Pingback from Ralph M. Holman » Blog Archive » Lisaac

  • Wed 16 Dec 2009
  • 3:15 AM
  •  avatar #8

Michael said...

I observed one thing about Base2 and Prototype. When you call a chain method and you reach the base method, inside the method you have access to the derived object members using “this”. In my opinion once the call is navigating thru the chain on each base class the user should not be able to access the derived class members based on OOP definitions. I also tried a different approach of JavaScript inheritance, it can make use of closures or prototype, it’s up to the way you want to implement it http://dotnetcaffe.blogspot.com/2009/12/javascript-inheritance.html. In my case if the base class constructor requires parameters they will be passed from the derived class. Here is an example:

  var Human = MG.Class.Create({
    Gender: null,
    constructor: function(gender) {
      this.Gender = gender;
    },
    GenderString: function() {
      return this.Gender == ‘F’ ? “female” : “male”;
    },
    ToOverride: function() { return “Called from Human”; }
  }, null, null);
  
  var Individual = MG.Class.Create({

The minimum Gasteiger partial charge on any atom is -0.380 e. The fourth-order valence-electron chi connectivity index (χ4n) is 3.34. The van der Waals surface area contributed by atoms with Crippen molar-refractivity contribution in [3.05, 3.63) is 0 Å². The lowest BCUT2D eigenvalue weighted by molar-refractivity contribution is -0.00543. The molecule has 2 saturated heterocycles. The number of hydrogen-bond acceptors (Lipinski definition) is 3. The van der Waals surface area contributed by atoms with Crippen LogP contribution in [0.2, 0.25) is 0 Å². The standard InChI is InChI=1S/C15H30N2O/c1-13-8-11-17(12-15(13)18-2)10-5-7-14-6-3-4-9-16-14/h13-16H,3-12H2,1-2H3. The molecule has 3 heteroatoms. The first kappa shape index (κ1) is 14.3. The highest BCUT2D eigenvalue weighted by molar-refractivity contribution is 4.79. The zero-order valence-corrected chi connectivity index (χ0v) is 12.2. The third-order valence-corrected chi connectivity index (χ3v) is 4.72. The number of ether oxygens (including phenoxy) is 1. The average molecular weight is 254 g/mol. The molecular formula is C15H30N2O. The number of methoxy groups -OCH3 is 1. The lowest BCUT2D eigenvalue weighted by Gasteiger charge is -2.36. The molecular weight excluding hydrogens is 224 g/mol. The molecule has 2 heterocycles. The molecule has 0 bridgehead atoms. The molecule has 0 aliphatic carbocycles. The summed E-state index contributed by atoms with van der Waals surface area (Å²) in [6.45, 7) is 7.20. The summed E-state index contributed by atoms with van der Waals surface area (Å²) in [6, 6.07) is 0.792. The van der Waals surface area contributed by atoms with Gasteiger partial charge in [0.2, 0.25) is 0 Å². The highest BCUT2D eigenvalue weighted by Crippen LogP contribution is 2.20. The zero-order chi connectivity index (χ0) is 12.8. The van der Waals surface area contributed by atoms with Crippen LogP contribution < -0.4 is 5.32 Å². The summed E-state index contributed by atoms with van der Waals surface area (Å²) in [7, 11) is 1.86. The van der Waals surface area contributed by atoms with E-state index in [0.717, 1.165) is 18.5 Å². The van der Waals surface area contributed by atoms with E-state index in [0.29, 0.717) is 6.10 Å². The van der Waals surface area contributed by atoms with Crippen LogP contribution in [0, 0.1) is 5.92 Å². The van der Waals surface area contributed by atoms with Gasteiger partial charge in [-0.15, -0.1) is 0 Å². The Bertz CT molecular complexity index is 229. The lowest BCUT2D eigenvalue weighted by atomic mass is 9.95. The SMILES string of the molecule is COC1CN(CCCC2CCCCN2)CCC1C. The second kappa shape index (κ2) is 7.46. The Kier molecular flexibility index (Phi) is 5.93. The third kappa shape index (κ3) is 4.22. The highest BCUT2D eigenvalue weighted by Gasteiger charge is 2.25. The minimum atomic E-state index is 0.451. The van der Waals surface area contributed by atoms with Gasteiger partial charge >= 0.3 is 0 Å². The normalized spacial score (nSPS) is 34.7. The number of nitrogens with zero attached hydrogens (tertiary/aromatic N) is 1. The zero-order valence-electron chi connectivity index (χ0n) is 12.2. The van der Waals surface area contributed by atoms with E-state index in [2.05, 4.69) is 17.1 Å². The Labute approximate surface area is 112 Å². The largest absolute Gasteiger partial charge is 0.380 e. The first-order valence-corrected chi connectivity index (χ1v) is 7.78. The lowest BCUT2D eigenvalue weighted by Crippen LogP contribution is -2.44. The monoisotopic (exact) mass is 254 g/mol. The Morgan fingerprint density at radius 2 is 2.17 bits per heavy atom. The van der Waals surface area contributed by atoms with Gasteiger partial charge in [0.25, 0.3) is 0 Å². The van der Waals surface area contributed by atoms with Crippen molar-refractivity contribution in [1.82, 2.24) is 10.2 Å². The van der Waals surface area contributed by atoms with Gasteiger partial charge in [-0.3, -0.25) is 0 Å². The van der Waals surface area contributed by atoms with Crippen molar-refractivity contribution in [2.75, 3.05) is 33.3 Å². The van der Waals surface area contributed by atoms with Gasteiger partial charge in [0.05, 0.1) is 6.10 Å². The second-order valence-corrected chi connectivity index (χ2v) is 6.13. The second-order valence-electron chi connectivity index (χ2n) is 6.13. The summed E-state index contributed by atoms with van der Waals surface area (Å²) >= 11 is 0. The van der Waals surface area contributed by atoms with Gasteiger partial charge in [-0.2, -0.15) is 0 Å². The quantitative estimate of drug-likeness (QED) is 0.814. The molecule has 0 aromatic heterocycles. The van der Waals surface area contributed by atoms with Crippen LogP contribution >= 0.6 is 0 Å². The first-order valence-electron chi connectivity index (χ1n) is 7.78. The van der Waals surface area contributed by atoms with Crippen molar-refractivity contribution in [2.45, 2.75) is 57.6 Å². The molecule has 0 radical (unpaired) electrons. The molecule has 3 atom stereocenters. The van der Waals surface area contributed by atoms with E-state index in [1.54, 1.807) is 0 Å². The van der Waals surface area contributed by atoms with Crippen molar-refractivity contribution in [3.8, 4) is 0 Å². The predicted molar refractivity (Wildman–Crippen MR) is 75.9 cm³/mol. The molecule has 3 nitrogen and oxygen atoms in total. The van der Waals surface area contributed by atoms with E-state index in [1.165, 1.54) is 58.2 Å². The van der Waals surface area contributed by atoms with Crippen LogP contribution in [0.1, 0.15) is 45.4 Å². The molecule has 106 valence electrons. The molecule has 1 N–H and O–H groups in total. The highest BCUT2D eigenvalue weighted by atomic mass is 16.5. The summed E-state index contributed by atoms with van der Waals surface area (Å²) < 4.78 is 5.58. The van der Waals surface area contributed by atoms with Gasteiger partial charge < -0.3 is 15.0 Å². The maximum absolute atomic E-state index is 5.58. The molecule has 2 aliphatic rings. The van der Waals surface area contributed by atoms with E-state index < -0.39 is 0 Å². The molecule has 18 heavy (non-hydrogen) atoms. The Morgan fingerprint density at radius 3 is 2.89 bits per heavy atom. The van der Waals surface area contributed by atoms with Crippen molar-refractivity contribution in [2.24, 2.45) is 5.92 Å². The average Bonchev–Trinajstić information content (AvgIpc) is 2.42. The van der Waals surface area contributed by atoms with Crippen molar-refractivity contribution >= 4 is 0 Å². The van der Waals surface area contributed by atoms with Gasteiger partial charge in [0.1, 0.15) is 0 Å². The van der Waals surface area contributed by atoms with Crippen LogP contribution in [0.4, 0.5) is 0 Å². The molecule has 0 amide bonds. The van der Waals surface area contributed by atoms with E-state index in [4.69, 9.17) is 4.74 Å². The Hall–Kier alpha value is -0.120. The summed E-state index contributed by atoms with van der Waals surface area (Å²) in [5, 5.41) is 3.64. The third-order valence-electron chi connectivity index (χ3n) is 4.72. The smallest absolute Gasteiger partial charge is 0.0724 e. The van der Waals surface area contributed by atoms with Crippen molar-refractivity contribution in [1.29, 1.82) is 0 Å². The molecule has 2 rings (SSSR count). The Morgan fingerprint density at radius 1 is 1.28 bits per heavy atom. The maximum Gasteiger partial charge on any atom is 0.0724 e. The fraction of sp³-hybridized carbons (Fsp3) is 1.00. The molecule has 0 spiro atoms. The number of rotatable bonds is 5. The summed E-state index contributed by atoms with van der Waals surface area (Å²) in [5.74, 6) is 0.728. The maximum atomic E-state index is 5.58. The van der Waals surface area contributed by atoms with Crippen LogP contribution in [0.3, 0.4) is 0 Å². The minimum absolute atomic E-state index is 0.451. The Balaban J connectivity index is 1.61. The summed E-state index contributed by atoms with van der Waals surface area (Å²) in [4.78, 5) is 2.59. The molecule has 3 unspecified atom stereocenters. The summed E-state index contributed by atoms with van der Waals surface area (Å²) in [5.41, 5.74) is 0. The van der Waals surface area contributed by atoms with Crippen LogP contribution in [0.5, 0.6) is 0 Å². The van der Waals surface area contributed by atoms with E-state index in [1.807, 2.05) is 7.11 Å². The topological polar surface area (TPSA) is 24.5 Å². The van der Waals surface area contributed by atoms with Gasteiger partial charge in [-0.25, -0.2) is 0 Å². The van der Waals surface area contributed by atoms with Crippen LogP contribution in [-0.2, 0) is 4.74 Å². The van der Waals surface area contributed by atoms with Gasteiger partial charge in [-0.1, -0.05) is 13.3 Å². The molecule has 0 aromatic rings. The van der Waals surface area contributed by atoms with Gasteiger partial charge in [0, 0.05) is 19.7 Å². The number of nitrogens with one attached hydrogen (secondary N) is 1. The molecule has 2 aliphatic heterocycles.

Unique: null,
    constructor: function(unique) {
      this.Unique = unique;
    },
    IsUnique: function() {
      return this.Unique ? “Yes” : “No”;
    },
    ToOverride: function() { return “Called from Individual which is ” + (this.Unique ? “unique” : “not unique”) + ” / ” + this.base(); }
  }, Human, null);
  
  var objHuman = new Human(”F”);
  var objIndividual = new Individual(true, “M”);

In my opinion also a check for parameters of the base constructor should be added. If the derived object does not provide on instantiation the correct number or parameters for the base, then an exception should be triggered.

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About Me

I'm Julian M Bucknall, an ex-pat Brit living in Colorado, an atheist, a microbrew enthusiast, a Volvo 1800S owner, a Pet Shop Boys fanboy, a slide rule and HP calculator collector, an amateur photographer, a Altoids muncher.